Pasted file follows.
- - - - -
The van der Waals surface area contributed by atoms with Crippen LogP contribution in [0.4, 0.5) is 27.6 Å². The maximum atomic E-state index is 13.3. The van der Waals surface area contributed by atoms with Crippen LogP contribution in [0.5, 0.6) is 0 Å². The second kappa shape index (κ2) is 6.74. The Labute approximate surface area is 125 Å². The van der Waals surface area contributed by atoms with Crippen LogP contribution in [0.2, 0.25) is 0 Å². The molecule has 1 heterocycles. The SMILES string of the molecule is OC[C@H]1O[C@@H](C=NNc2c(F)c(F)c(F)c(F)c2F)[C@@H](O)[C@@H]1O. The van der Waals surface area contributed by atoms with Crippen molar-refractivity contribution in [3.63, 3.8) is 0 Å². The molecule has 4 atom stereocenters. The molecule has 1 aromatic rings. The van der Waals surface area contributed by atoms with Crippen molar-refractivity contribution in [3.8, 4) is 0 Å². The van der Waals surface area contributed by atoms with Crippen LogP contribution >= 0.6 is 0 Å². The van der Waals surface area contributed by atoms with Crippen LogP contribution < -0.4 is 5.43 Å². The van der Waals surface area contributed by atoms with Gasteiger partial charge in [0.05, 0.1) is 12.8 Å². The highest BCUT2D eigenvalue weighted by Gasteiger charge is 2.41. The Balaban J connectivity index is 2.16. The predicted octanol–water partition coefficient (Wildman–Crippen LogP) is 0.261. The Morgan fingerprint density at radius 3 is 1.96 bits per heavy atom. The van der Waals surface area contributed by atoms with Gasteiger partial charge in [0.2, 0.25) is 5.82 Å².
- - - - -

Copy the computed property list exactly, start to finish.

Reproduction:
The van der Waals surface area contributed by atoms with Crippen LogP contribution in [0.4, 0.5) is 27.6 Å². The maximum atomic E-state index is 13.3. The van der Waals surface area contributed by atoms with Crippen LogP contribution in [0.5, 0.6) is 0 Å². The second kappa shape index (κ2) is 6.74. The Labute approximate surface area is 125 Å². The van der Waals surface area contributed by atoms with Crippen LogP contribution in [0.2, 0.25) is 0 Å². The molecule has 1 heterocycles. The SMILES string of the molecule is OC[C@H]1O[C@@H](C=NNc2c(F)c(F)c(F)c(F)c2F)[C@@H](O)[C@@H]1O. The van der Waals surface area contributed by atoms with Crippen molar-refractivity contribution in [3.63, 3.8) is 0 Å². The molecule has 4 atom stereocenters. The molecule has 1 aromatic rings. The van der Waals surface area contributed by atoms with Crippen molar-refractivity contribution in [3.8, 4) is 0 Å². The van der Waals surface area contributed by atoms with Crippen LogP contribution >= 0.6 is 0 Å². The van der Waals surface area contributed by atoms with Crippen LogP contribution < -0.4 is 5.43 Å². The van der Waals surface area contributed by atoms with Gasteiger partial charge in [0.05, 0.1) is 12.8 Å². The highest BCUT2D eigenvalue weighted by Gasteiger charge is 2.41. The Balaban J connectivity index is 2.16. The predicted octanol–water partition coefficient (Wildman–Crippen LogP) is 0.261. The Morgan fingerprint density at radius 3 is 1.96 bits per heavy atom. The van der Waals surface area contributed by atoms with Gasteiger partial charge in [0.2, 0.25) is 5.82 Å².